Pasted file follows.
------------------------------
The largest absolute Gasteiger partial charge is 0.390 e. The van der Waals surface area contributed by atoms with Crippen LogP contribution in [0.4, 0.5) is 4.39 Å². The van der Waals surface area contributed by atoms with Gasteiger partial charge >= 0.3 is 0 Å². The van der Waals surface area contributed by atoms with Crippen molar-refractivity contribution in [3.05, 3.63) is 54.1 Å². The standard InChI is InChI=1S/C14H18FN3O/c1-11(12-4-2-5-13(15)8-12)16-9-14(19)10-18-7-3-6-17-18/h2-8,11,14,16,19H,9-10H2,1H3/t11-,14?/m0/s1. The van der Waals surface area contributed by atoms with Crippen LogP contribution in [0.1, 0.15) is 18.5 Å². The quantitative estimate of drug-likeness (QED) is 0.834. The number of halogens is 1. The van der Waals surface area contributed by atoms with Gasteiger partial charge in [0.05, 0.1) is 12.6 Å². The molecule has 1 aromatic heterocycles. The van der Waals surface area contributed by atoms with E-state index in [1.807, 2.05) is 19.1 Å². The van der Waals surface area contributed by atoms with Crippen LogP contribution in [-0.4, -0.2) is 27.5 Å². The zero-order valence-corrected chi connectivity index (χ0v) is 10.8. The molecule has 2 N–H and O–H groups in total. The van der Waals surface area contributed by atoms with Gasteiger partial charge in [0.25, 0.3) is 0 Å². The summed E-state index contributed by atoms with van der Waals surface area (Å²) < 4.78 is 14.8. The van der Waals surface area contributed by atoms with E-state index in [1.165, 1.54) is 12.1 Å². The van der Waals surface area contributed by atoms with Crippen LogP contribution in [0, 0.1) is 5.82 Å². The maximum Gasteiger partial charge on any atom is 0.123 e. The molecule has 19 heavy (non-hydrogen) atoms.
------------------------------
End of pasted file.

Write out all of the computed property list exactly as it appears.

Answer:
The largest absolute Gasteiger partial charge is 0.390 e. The van der Waals surface area contributed by atoms with Crippen LogP contribution in [0.4, 0.5) is 4.39 Å². The van der Waals surface area contributed by atoms with Gasteiger partial charge >= 0.3 is 0 Å². The van der Waals surface area contributed by atoms with Crippen molar-refractivity contribution in [3.05, 3.63) is 54.1 Å². The standard InChI is InChI=1S/C14H18FN3O/c1-11(12-4-2-5-13(15)8-12)16-9-14(19)10-18-7-3-6-17-18/h2-8,11,14,16,19H,9-10H2,1H3/t11-,14?/m0/s1. The van der Waals surface area contributed by atoms with Crippen LogP contribution in [0.1, 0.15) is 18.5 Å². The quantitative estimate of drug-likeness (QED) is 0.834. The number of halogens is 1. The van der Waals surface area contributed by atoms with Gasteiger partial charge in [0.05, 0.1) is 12.6 Å². The molecule has 1 aromatic heterocycles. The van der Waals surface area contributed by atoms with E-state index in [1.807, 2.05) is 19.1 Å². The van der Waals surface area contributed by atoms with Crippen LogP contribution in [-0.4, -0.2) is 27.5 Å². The zero-order valence-corrected chi connectivity index (χ0v) is 10.8. The molecule has 2 N–H and O–H groups in total. The van der Waals surface area contributed by atoms with Gasteiger partial charge in [0.25, 0.3) is 0 Å². The summed E-state index contributed by atoms with van der Waals surface area (Å²) < 4.78 is 14.8. The van der Waals surface area contributed by atoms with E-state index in [1.165, 1.54) is 12.1 Å². The van der Waals surface area contributed by atoms with Crippen LogP contribution in [0, 0.1) is 5.82 Å². The maximum Gasteiger partial charge on any atom is 0.123 e. The molecule has 19 heavy (non-hydrogen) atoms.